Welcome back to The Sims Resource! Today marks the beginning of a very exciting new blog series: TSR’s Book of Building! This series will take you step by step through every part of building a Sims home from blank lot to beautiful house. Ready to get started on exteriors? Let’s go!
1. What does your house need?
Whenever I start building from scratch, I always ask myself what the family I’m building for might need. How many bedrooms should there be? Am I trying to save money or space? What will make my gameplay the most fun? Having 8 sims in a household with one bathroom is more frustrating than fun, believe me. Figuring out the basic needs you have for the house saves you lots of time later on–and if your needs change, you can always expand! I’m building a home for two sims, a mother and daughter, so I know I need two bedrooms and a bathroom along with a living area and kitchen. Now let’s start building!
2. Start with a room
The first step of building a house for me is starting with one room. Don’t make the room too big, because you’ll be adding onto it later, but don’t make it too small either–this is the base of the entire house, so you’ll want some space. In general, I find that I make the starter rooms based on the size of the lot; a big lot can fit a big house, after all, while smaller lots fit smaller houses. Sizing this room is also important for landscaping–whether you want a fenced in yard, some trees, or a pool, you want to make sure you leave enough space for what you’d like to do. Once you have your room, you can move on to making it cool!
3. Add to the room
Most houses aren’t shaped like perfect squares, so to make your house more realistic (and bigger), adding on to it is the next step. I like to add some angled walls to make the shape of the house more interesting to look at, as well as some standard square additions that can be turned into more rooms. Add as much or as little as you want–the house is for your sims after all! Base your additions off the size of your original room so that nothing looks too out of place. Once you’re done with all your additions, you can move on to the next step.
4. Satisfied? Add a front and back door and a foundation.
After removing all the extra walls from my additions, it’s time to add a front and back door. Some builders prefer to wait for this, but having a clear entrance and exit point for my Sims really helps me to visualize what the final build will look like. I also like to add a foundation during this step. Not every lot needs a foundation, but I find that most house builds look better with them since most real life houses have foundations. Choose whatever door and window and foundation height suits your house, and then we can move on to floor plans.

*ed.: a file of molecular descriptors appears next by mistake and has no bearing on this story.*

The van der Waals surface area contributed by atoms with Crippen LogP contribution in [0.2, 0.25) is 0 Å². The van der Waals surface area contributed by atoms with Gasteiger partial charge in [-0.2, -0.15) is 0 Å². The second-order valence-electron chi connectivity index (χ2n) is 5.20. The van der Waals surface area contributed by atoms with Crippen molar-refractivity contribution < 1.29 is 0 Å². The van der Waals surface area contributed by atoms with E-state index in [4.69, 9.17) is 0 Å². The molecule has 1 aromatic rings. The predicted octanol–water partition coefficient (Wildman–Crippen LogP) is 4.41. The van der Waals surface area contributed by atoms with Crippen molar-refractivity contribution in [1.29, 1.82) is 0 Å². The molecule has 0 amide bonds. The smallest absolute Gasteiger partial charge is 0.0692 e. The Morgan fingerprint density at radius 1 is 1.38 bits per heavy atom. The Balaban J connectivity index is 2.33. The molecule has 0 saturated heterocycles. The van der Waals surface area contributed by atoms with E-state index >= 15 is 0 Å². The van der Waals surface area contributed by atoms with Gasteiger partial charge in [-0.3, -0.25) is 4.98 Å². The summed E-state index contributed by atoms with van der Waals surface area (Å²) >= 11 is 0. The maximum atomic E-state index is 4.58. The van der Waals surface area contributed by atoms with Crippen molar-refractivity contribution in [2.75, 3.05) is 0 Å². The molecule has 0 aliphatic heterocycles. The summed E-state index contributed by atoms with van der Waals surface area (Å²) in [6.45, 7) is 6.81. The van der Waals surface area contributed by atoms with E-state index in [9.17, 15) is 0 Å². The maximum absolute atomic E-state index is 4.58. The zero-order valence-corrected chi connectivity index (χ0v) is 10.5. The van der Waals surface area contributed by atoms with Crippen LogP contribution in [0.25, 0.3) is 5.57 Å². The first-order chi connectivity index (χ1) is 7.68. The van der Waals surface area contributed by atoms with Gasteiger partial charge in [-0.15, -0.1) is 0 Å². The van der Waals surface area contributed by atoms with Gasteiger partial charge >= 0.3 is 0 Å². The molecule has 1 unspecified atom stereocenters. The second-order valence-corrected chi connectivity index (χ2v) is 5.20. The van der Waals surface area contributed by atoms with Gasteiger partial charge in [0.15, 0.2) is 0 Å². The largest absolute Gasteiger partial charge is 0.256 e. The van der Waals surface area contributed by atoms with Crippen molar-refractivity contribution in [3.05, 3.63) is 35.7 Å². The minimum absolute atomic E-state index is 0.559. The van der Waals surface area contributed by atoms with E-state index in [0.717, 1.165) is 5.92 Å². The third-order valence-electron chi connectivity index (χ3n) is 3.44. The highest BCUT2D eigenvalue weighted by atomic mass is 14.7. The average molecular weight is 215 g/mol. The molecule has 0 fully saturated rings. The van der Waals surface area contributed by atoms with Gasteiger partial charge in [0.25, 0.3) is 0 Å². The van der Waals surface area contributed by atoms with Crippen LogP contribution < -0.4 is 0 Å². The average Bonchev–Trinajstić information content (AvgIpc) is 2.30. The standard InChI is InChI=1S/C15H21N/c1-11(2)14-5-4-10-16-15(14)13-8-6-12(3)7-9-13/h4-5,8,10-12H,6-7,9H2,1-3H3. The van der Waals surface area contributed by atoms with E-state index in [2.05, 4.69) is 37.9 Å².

5. Put down a floor plan
Floor plans are a mystery for a lot of simmers, so I’ll do my best to break down my process. I start off by dividing the bedrooms (left side of the house) from the main living area, in the front right. Bedrooms are typically easy to define because they only require a few objects, usually a bed and a dresser. I like a large, open living area, so I cut the main space off from part of the back to create a kitchen. I then took the back right corner of the living space and made it into a bathroom. If you’re having trouble dividing your own space, place basic furniture objects like beds, couches, and counters in the space and see how they fit and then adjust as needed.
6. Add a roof
Next up is another tricky step–roofing. I promise it gets more fun from here! Roofing isn’t as scary as it seems once you learn the method. Start by roofing the largest section of the house first. For me that’s the living area, so I placed a hipped roof on that section. For the rest of the house, I used smaller, half-hipped sections to cover the remaining rooms, making sure to connect them to the largest roof section that I placed earlier. I like to use the corner tool to pull out the roof pieces so they hang out a bit over the edge of the house. Once you’re done roofing, we’re back to the fun stuff.
7. Add interior doors
Deciding where you want your interior doors can be a little tricky. I usually end up trying a few spots for each door before placing them, but keep in mind that they can always be moved if they pose a problem while furnishing. One of the most underused types of doors is the archway–it keeps small floor plans feeling bigger than they actually are by making them feel more connected to each other, so I use them in a lot of builds. Satisfied with your doors? Let’s move on to windows.
8. Add windows
Windows are one of my favorite parts of a build, since they really make the house start feeling like a place where your Sims will live instead of a collection of boxes. I try to make my windows match the doors that I pick, but you can do whatever you think looks good. Most rooms should ideally have at least one window to let some natural light in, but sometimes smaller rooms like bathrooms end up without them because of their limited wall space (also, who wants to be looked at in the bathroom?). Once windows are all placed, your exterior is practically done!
9. Ready to furnish!
Thanks for reading the very first edition of TSR’s Book of Building: Exteriors! Come back next time to learn all about interior decorating. Interested in more build content? Check out Room Reno: Teacher’s Office or our lot tours of starter homes. Looking for something else? Read our All Stars 6 or The Good Place inspired lookbooks!